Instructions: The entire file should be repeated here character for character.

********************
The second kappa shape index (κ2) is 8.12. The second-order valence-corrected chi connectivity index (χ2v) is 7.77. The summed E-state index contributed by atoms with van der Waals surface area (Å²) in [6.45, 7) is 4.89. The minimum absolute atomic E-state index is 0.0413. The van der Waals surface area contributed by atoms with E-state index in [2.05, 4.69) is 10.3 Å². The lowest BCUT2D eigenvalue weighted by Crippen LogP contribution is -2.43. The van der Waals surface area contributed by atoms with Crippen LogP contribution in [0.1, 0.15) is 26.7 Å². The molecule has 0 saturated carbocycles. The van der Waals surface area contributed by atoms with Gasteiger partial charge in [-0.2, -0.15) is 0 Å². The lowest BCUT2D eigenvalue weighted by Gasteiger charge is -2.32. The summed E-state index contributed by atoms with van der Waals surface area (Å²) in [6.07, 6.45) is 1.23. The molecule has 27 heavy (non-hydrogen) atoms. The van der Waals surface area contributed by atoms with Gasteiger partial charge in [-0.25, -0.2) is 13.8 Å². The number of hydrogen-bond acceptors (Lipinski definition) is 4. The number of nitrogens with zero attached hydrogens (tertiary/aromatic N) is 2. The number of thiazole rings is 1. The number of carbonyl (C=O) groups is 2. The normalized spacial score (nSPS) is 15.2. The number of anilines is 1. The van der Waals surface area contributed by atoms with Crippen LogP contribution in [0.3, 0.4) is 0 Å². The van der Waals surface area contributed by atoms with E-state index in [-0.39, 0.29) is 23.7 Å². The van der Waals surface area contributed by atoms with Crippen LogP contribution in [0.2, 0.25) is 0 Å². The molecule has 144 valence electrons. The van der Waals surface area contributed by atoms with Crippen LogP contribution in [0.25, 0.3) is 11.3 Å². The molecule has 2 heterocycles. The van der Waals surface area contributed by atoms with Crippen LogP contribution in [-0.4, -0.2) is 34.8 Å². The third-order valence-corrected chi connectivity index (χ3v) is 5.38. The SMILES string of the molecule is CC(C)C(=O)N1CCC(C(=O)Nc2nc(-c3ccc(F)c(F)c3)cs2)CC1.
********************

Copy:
The second kappa shape index (κ2) is 8.12. The second-order valence-corrected chi connectivity index (χ2v) is 7.77. The summed E-state index contributed by atoms with van der Waals surface area (Å²) in [6.45, 7) is 4.89. The minimum absolute atomic E-state index is 0.0413. The van der Waals surface area contributed by atoms with E-state index in [2.05, 4.69) is 10.3 Å². The lowest BCUT2D eigenvalue weighted by Crippen LogP contribution is -2.43. The van der Waals surface area contributed by atoms with Crippen LogP contribution in [0.1, 0.15) is 26.7 Å². The molecule has 0 saturated carbocycles. The van der Waals surface area contributed by atoms with Gasteiger partial charge in [-0.2, -0.15) is 0 Å². The lowest BCUT2D eigenvalue weighted by Gasteiger charge is -2.32. The summed E-state index contributed by atoms with van der Waals surface area (Å²) in [6.07, 6.45) is 1.23. The molecule has 27 heavy (non-hydrogen) atoms. The van der Waals surface area contributed by atoms with Gasteiger partial charge in [-0.25, -0.2) is 13.8 Å². The number of hydrogen-bond acceptors (Lipinski definition) is 4. The number of nitrogens with zero attached hydrogens (tertiary/aromatic N) is 2. The number of thiazole rings is 1. The number of carbonyl (C=O) groups is 2. The normalized spacial score (nSPS) is 15.2. The number of anilines is 1. The van der Waals surface area contributed by atoms with Crippen LogP contribution in [0.3, 0.4) is 0 Å². The van der Waals surface area contributed by atoms with E-state index in [-0.39, 0.29) is 23.7 Å². The van der Waals surface area contributed by atoms with Crippen LogP contribution in [0.2, 0.25) is 0 Å². The molecule has 144 valence electrons. The van der Waals surface area contributed by atoms with Crippen LogP contribution in [0.25, 0.3) is 11.3 Å². The molecule has 2 heterocycles. The van der Waals surface area contributed by atoms with Crippen LogP contribution in [-0.4, -0.2) is 34.8 Å². The third-order valence-corrected chi connectivity index (χ3v) is 5.38. The SMILES string of the molecule is CC(C)C(=O)N1CCC(C(=O)Nc2nc(-c3ccc(F)c(F)c3)cs2)CC1.